Group: Set cougar free
By Cory Hatch, Jackson Hole Daily
January 27, 2012
A mother cougar that wildlife managers captured Monday for killing deer near homes at the mouth of Cache Creek should be released, conservationists said Thursday.
Releasing the cat would help ensure the survival of her two roughly 7-month-old kittens, which remain free, Cougar Fund Development Director Lisa Rullman said. She made her comments in a letter dated Wednesday addressed to the Wyoming Game and Fish Department.
“This cougar is a known mother with two young, dependent kittens,” Rullman wrote. “On behalf of the Cougar Fund and our constituents, I call on you to return the mother cougar to where she was trapped — the home range where her kittens were left behind.”
Instead of capturing the cats, Wyoming Game and Fish Department personnel should coordinate with the Bridger-Teton National Forest to close the Cache Creek area until the cats have moved on, Rullman said.
“[W]hy not take a more measured, scientific approach, including issuing appropriate warning signs and working with the Forest Service to close the area to human activity and recreation,” Rullman asked in the letter. “When Game Creek was temporarily closed a number of years ago due to mountain lion activity, the community supported it. Was this even considered?”
Releasing the female cougar back into the Cache Creek drainage is not a safe option, said Mark Gocke, spokesman for the Wyoming Game and Fish Department.
“We tried everything that we knew of to scare them out of that residential area,” Gocke said. “It was clear to us that they were habituated to that area.”
Wyoming Game and Fish wildlife managers, Cougar Fund representatives and others have speculated that the cats were drawn to the residential area near Cache Creek because some residents have fed deer there in recent years.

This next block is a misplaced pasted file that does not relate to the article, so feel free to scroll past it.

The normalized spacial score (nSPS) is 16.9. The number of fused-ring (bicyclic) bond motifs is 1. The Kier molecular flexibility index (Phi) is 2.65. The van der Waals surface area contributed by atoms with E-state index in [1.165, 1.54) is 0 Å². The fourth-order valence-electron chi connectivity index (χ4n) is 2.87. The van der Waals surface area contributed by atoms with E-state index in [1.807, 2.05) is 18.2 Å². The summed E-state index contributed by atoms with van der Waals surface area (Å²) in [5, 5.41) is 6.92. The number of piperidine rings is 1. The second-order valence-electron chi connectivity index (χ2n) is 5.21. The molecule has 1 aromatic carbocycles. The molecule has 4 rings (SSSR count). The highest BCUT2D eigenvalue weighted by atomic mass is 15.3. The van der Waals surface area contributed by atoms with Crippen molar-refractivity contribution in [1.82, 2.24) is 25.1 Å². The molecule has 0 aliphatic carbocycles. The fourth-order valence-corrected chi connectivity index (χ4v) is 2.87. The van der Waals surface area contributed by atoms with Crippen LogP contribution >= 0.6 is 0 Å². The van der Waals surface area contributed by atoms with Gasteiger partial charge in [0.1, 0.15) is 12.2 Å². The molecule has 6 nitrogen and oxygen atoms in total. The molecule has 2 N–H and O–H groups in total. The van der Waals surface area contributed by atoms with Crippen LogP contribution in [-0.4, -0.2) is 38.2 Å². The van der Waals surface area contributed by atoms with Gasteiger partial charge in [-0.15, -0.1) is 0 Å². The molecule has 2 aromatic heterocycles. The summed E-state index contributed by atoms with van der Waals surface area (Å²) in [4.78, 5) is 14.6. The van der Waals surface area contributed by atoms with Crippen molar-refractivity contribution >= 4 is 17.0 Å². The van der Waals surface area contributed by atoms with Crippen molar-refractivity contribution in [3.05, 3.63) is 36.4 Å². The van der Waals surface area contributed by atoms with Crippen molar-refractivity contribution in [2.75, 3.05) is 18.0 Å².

Teton County Land Development Regulations state that feeding wildlife is prohibited because it “attracts ungulates to residential areas, which poses a significant threat to human safety and domestic pets” and “attracts large predators to residential areas, which poses a significant threat to human life or domestic pets.”
The situation is unfortunate “because residents in Cache Creek and East Jackson have been known for years to feed deer,” Cougar Fund officials said in a statement. “This unnatural concentration of deer most likely lured the cats to the residential area.”
Gocke agreed that deer feed is a problem.
“It’s a lesson of what can happen when you congregate these deer,” he said. “We have to be responsible as private citizens. Bears and moose can be dangerous as well. All of a sudden it becomes a public safety issue.”
Game and Fish wildlife managers still hope to reunite the family.
“Our plans haven’t changed,” Gocke said. “We’re still working hard to capture those young cats.
“We made an effort today, and we plan to reset the live traps tonight,” he said Thursday. “The snow conditions just aren’t conducive to catching these cats with dogs right now.”
One method of catching cougars is to tree them with hunting dogs and then tranquilize them. Officials have said the cats would be relocated to the Lander area.